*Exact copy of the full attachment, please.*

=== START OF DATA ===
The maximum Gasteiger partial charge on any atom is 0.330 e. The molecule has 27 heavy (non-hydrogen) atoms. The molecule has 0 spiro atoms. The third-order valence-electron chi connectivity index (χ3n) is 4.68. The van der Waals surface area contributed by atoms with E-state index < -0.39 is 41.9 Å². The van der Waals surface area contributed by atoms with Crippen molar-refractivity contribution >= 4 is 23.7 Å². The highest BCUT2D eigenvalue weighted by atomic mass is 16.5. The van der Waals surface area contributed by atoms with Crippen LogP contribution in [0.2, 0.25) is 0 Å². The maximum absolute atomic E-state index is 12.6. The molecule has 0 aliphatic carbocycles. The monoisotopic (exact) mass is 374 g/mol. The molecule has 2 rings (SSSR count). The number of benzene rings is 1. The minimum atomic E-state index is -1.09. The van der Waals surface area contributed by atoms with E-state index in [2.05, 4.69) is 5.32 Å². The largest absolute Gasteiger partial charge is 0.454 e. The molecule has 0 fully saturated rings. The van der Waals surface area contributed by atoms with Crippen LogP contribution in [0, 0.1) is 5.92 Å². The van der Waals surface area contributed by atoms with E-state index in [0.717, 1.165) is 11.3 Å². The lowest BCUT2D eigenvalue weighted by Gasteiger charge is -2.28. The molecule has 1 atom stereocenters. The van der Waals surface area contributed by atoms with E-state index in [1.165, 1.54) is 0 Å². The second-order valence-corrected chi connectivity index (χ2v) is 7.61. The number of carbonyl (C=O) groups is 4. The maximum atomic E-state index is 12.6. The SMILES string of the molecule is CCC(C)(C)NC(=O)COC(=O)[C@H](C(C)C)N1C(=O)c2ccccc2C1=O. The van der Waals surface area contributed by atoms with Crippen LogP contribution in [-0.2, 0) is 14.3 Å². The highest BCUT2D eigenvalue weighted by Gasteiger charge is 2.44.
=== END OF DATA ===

The maximum Gasteiger partial charge on any atom is 0.330 e. The molecule has 27 heavy (non-hydrogen) atoms. The molecule has 0 spiro atoms. The third-order valence-electron chi connectivity index (χ3n) is 4.68. The van der Waals surface area contributed by atoms with E-state index < -0.39 is 41.9 Å². The van der Waals surface area contributed by atoms with Crippen molar-refractivity contribution >= 4 is 23.7 Å². The highest BCUT2D eigenvalue weighted by atomic mass is 16.5. The van der Waals surface area contributed by atoms with Crippen LogP contribution in [0.2, 0.25) is 0 Å². The maximum absolute atomic E-state index is 12.6. The molecule has 0 aliphatic carbocycles. The monoisotopic (exact) mass is 374 g/mol. The molecule has 2 rings (SSSR count). The number of benzene rings is 1. The minimum atomic E-state index is -1.09. The van der Waals surface area contributed by atoms with E-state index in [2.05, 4.69) is 5.32 Å². The largest absolute Gasteiger partial charge is 0.454 e. The molecule has 0 fully saturated rings. The van der Waals surface area contributed by atoms with Crippen LogP contribution in [0, 0.1) is 5.92 Å². The van der Waals surface area contributed by atoms with E-state index in [0.717, 1.165) is 11.3 Å². The lowest BCUT2D eigenvalue weighted by Gasteiger charge is -2.28. The molecule has 1 atom stereocenters. The van der Waals surface area contributed by atoms with E-state index in [1.165, 1.54) is 0 Å². The second-order valence-corrected chi connectivity index (χ2v) is 7.61. The number of carbonyl (C=O) groups is 4. The maximum atomic E-state index is 12.6. The SMILES string of the molecule is CCC(C)(C)NC(=O)COC(=O)[C@H](C(C)C)N1C(=O)c2ccccc2C1=O. The van der Waals surface area contributed by atoms with Crippen LogP contribution in [-0.2, 0) is 14.3 Å². The highest BCUT2D eigenvalue weighted by Gasteiger charge is 2.44.